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Copy local that BizTalk 2009 reference

I’m sure by now everyone has met the evil ‘copy local’ problem in BizTalk.  It’s blogged by Jan here and by Ryan as well. Often, you want to add your schema project as a reference to the map or orchestration project. Things might look allright at first, but then after some changes, you get build errors. Once you know what it is, it’s easy to solve, just put that ‘copy local’ setting on your reference to false, then directly back to true. Magically (?) it all works again.

It’s one of the issues that gets attributed to BizTalk 2009, but I just reproduced this in a C# project trying to reference a BizTalk project. What exactly happens? It did all work in 2005!

In fact, Visual Studio is fooling us all. The csproj and btproj files don’t actually have that copy local at all! For a copy local referenc, The project file should contain something like this:

   {00000000-0000-0000-0000-000000000000}
   Mysolution.Schemas
   True

However the part <Private>True</Private> is missing. So the compiler does not copy the dll locally.

Why this strange behaviour? I found an explanation in the MSDN: http://msdn.microsoft.com/en-us/library/ez524kew.aspx

If you deploy an application that contains a reference to a custom component that is registered in the GAC, the component will not be deployed with the application, regardless of the CopyLocal setting. In earlier versions of Visual Studio, you could set the CopyLocal property on a reference to ensure that the assembly was deployed. Now, you must manually add the assembly to the Bin folder. This puts all custom code under scrutiny, reducing the risk of publishing custom code with which you are not familiar.

By default, the CopyLocal property is set to False if the assembly or component is in the global assembly cache or is a framework component. Otherwise, the value is set to True. Project-to-project references are always set to True.

At run time, components must be either in the output path of the project or in the Global Assembly Cache (GAC). If the project contains a reference to an object that is not in one of these locations, you must copy the reference to the output path of the project when you build the project. The CopyLocal property indicates whether this copy has to be made. If the value is True, the reference is copied to the project directory when you build the project. If the value is False, the reference is not copied.

Since BizTalk assemblies are always deployed to the GAC, in fact if your copy local contains the right private setting depends on if your project was deployed before you added the reference. Even though you still seem to have copy local set right!

An unhappy side effect of this is that the orchestration / mapping is compiled against the schema that is in the GAC and not the one that is in your project. Leaving you to guess why that change you made did not compute at build time.

I also remember having some other problems with assemblies in the GAC referred in Visual Studio. Perhaps this is all related. I hope this issue is gets addressed in the next release!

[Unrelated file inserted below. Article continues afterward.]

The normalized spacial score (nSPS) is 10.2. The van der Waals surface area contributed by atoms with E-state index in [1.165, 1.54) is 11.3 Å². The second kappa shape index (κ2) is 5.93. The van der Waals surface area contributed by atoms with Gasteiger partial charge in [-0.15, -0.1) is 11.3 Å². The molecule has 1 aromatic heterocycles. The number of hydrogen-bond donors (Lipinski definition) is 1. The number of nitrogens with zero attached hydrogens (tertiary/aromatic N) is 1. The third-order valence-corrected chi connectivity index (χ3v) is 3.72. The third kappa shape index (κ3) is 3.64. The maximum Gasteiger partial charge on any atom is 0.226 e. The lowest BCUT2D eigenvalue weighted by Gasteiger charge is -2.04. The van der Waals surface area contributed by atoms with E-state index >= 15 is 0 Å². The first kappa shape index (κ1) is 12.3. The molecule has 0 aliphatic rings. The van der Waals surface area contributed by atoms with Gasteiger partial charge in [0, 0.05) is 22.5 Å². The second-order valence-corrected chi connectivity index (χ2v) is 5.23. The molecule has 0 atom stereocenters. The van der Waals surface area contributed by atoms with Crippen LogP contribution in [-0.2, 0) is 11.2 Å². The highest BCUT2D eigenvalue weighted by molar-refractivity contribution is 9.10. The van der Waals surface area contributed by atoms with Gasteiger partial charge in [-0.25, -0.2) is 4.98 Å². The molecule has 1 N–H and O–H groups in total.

ALWAYS export your itinerary in strict mode

I lost quite some time last week trying to figure out why my itinerary services were processed out of order. I created a simple solution based on the A-B-C scenario I wrote about last week. Difference was there that I am using a common data model in the middle, so I need to transform my incoming message to a common model, and my outgoing messages as well, just like the return messages.

So I created an itinerary with the following sequence:

  1. On-Ramp (file)
  2. Message Transform service (to common request)
  3. Message Route service
  4. Off-Ramp extender
  5. Message Transform (to outgoing request)
  6. Off-Ramp (using the itinerary forwarder pipeline)
  7. Message Transform (to common response)
  8. Message Route back
  9. Off-Ramp extender
  10. Message Transform (to imcoming response)
  11. Off-Ramp (file)

If you export this using the default setting, each ESB pipeline will process as much as it can, until it finds an off-ramp service. Depending on some other configurations (two-way,  request response, putting the route on send or receive side, changing the pipelines on the ports) this resulted in different orders or processing, none of which were what I wanted. Mostly, the send pipeline in the first off-ramp would try to do both the send and receive transform in the send. Looking at the exported XML indeed I could not see how the pipeline would ‘guess’ the order that I indicated so carefully in my DSL.

Turns out you need to set the “Export Model” option to strict. The default setting was intenede for compatibility with V1 of the guidance. On the ESB forum, this is what Brian Birdoes says about the export model:

The strict mode supports new features such as stage and the broker.  As mentioned in the docs the stage attribute is output and utilized by the ESB Dispatcher in On-Ramps and Off-Ramps.  Without it, the engine basically processes as many steps as it can until it ends or hits an orchestration or off-ramp step.  With the stage attribute the engine can skip a step and not execute it until the correct pipeline direction.  For example, if you want a transform to run on a request-response (service pass-through) scenario on the Off-Ramp’s receive pipeline, the only way to do this is to have the stage attribute.  This could be a common scenario since the original requestor may not expect the message in the format returned by the service.  In default mode the transform would always execute on the Off-Ramp’s send pipeline.

The broker capability utilizes the id and next id to work correctly.  In V1 the steps are processed sequentially.  For more advanced routing like the broker the engine needed a way to jump to steps.  The pattern was basically to use a linked list within the itinerary.  The outcome of these filters really is to determine the correct id to jump to for the next step.

Simply put, Default mode is for backward compatibility with V1 itineraries.  Strict mode is required for many of the new V2 features.  For itineraries that I build I generally use Strict mode.

So hope I can prevent you from making the same mistake. Make ‘strict’ your new default.

Create BizTalk Project … Project Creation Failed

Friday I uploaded a new update in microsoft update. It was a 365 MB Update called the “Security Update for Microsoft Visual Studio 2008 Service Pack 1 (KB971092)”. Turns out this is an update of another update that was released a week earlier (see this blog also)